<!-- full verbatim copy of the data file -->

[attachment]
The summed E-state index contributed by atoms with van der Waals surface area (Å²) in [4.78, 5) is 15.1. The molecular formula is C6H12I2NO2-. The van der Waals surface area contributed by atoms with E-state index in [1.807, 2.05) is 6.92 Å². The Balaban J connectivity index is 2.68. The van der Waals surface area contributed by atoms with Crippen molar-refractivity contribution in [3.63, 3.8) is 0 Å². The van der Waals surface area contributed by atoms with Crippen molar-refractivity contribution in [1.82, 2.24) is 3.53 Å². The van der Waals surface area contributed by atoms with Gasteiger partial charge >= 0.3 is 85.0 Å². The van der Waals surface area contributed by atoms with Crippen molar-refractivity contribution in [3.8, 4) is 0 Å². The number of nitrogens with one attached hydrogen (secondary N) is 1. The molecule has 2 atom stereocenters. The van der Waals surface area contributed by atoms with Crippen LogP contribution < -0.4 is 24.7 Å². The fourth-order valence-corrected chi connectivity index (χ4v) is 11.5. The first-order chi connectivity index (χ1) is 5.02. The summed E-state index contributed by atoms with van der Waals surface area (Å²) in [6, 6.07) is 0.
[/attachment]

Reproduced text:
The summed E-state index contributed by atoms with van der Waals surface area (Å²) in [4.78, 5) is 15.1. The molecular formula is C6H12I2NO2-. The van der Waals surface area contributed by atoms with E-state index in [1.807, 2.05) is 6.92 Å². The Balaban J connectivity index is 2.68. The van der Waals surface area contributed by atoms with Crippen molar-refractivity contribution in [3.63, 3.8) is 0 Å². The van der Waals surface area contributed by atoms with Crippen molar-refractivity contribution in [1.82, 2.24) is 3.53 Å². The van der Waals surface area contributed by atoms with Gasteiger partial charge >= 0.3 is 85.0 Å². The van der Waals surface area contributed by atoms with Crippen molar-refractivity contribution in [3.8, 4) is 0 Å². The number of nitrogens with one attached hydrogen (secondary N) is 1. The molecule has 2 atom stereocenters. The van der Waals surface area contributed by atoms with Crippen LogP contribution < -0.4 is 24.7 Å². The fourth-order valence-corrected chi connectivity index (χ4v) is 11.5. The first-order chi connectivity index (χ1) is 5.02. The summed E-state index contributed by atoms with van der Waals surface area (Å²) in [6, 6.07) is 0.